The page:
So, first time poster here. I've been a barista at a bunch of local cafes in my area for about 6 years. I just got hired by a small time, blue collar roaster to help them manage/construct the front end of their shop to add standard espresso based drinks on their menu. So here's the issue. They have almost no money to invest and are set on using a Rok (used to be called Presso) manual espresso maker for all their drinks there. They also are currently using a bodum milk frother to steam/froth the milks for their drinks and a Bunn G2 grinder for their espresso... Being someone used to more commercial grade equipment and not much knowledge of these low end household gadgets is a little rough so i'm hoping some of you guys can help me with some advice and suggestions.
They basically have a limit of $300 they'll invest and insist on using the Rok espresso maker. I'm bringing a bunch of my own personal equipment for them to use: a Rancilio Rocky grinder, chemex, hario v60, temp controlled kettle, and scale. Because they're a blue collar style roaster i don't want to get too fancy with the drinks ( I doubt i'll be offering Chemex cups) but definitely need to find a cheap solution to milk frothing. I know with the Rok there is basically no way we'll ever make good enough quality crema or microfoam to make latte art but looking for any advice/modifcations i can make to the equipment to up the quality at the cheapest cost. I have a good bit of coffee equipment repair knowledge so looking for ways to say modify the Rok's rubber disbursement screen to something better.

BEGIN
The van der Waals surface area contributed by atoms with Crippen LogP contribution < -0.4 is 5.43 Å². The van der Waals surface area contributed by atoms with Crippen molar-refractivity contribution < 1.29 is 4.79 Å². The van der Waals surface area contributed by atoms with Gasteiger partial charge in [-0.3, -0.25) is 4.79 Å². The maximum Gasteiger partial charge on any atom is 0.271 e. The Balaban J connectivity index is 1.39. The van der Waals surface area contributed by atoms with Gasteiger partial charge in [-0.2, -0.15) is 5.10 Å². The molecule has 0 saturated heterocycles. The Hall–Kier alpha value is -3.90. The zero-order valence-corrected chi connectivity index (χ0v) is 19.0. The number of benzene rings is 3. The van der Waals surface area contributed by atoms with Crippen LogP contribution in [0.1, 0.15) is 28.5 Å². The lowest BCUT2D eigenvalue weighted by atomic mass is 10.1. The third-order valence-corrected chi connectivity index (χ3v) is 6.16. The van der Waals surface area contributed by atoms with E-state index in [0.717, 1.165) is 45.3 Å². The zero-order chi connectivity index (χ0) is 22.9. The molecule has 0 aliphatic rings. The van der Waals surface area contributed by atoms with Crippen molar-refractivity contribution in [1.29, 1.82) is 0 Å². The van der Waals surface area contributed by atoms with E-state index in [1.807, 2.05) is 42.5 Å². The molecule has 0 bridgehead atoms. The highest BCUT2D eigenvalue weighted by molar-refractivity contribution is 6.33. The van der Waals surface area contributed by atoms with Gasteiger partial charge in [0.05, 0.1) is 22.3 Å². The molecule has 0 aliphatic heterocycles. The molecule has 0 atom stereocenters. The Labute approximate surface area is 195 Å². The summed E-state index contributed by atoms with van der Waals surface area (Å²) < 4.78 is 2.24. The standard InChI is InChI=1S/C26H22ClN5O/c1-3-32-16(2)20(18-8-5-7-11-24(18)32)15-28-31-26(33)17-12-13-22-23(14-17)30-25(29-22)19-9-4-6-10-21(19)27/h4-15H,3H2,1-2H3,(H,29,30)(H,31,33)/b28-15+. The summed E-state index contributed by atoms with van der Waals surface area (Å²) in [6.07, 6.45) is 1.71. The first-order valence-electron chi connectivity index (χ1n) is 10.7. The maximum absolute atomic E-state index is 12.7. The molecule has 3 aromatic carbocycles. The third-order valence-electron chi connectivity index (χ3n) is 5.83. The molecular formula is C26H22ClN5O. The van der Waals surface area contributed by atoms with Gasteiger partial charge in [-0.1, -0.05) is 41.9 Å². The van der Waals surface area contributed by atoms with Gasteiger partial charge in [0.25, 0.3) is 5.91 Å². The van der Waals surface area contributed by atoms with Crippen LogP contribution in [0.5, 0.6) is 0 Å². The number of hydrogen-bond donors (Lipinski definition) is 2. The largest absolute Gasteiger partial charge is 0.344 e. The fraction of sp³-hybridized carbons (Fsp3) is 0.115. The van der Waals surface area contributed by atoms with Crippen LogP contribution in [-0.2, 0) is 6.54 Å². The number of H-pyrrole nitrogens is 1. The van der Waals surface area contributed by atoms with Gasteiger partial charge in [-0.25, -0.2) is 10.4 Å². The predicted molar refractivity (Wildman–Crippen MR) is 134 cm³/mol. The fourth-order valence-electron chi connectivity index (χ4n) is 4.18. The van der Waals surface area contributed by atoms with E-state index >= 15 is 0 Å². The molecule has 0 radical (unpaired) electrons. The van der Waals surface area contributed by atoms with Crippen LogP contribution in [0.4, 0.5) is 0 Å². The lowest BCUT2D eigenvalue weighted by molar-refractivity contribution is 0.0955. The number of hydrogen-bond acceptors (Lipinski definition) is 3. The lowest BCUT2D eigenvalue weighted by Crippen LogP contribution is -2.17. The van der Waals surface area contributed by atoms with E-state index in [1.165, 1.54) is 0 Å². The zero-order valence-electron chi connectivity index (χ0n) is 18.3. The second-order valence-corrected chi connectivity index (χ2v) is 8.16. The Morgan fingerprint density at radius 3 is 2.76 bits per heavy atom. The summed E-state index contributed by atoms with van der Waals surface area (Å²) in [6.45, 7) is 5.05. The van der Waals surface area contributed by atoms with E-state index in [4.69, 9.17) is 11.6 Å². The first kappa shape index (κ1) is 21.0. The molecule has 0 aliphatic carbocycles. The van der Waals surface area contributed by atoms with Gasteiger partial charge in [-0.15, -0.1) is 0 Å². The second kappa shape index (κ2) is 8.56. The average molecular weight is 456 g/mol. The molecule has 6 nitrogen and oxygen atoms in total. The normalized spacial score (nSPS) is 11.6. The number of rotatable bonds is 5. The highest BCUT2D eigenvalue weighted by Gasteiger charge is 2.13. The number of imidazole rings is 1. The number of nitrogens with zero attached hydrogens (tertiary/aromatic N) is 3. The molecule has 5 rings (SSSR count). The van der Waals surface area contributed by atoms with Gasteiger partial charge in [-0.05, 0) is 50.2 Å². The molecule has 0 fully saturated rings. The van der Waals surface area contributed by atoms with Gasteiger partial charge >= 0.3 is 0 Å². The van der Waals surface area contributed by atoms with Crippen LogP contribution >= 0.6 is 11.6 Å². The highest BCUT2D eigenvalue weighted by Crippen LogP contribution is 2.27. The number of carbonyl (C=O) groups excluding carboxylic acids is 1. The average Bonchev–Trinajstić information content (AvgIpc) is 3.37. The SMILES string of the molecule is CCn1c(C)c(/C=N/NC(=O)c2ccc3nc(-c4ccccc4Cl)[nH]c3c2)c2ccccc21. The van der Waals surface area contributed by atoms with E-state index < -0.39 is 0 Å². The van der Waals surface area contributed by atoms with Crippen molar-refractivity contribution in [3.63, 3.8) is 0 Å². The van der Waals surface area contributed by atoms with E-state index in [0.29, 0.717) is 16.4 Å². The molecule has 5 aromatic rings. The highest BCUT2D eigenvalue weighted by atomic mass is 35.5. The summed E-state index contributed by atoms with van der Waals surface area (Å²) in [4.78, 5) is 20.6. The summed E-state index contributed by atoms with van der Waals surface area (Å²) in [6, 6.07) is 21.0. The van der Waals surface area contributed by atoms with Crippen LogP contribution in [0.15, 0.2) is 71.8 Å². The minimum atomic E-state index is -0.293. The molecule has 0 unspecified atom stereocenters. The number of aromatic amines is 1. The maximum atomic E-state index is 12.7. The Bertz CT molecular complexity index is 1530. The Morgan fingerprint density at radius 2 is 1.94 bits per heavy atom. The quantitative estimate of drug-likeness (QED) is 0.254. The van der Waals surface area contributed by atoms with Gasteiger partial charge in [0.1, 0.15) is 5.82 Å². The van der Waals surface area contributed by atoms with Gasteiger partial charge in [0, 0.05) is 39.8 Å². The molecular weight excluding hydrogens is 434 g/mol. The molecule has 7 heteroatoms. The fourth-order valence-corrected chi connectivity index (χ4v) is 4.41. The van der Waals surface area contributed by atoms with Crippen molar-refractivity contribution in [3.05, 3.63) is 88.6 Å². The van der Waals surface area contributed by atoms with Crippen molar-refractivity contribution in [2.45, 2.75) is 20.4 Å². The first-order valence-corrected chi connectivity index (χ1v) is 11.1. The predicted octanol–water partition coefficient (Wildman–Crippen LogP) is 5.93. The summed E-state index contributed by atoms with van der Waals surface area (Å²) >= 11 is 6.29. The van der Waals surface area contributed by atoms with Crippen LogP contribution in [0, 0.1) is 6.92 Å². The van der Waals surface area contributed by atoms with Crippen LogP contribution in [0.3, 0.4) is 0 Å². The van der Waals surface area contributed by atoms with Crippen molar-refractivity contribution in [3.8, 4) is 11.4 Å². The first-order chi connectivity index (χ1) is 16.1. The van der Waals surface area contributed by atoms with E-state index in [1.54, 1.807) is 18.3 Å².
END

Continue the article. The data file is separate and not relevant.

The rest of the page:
Any advice/discussion would be greatly appreciated!
I'm sorry for your situation. First, Blue collar is not a reason to use sub par equipment, it will not take long to make up the difference in using professional grade gear VS a (in MHO) low volume, low cost, low quality work around for an espresso maker. The savings in labor alone will quickly pay for a REAL COMMERCIAL espresso machine, not to mention the vastly higher quality and vastly higher consistency you will get from commercial gear.
The G2 is a good general use, high volume grinder but it is NOT able to grind for espresso, for that you need an espresso grade commercial (if used in business) grinder.
You have properly placed the ROK as a household gadget. It is slow and very inconsistent. The older ones suffered from the arms breaking though that issue has been said to be addressed.
If this "company" is a roaster, you would tend to think that if they are serving their own coffee, they would want to show it off to it's best, that is something that is clearly not going to happen with the equipment you are talking about.
If it were me, if I could not get them to move to better quality gear, I would thank them for their interest in me to get a program going but I would have to remove myself from their employment to save my own reputation for good coffee and leave them to someone or their own devices for the failure of their company. But then, YMMV!
In real life, my name is Wayne P.
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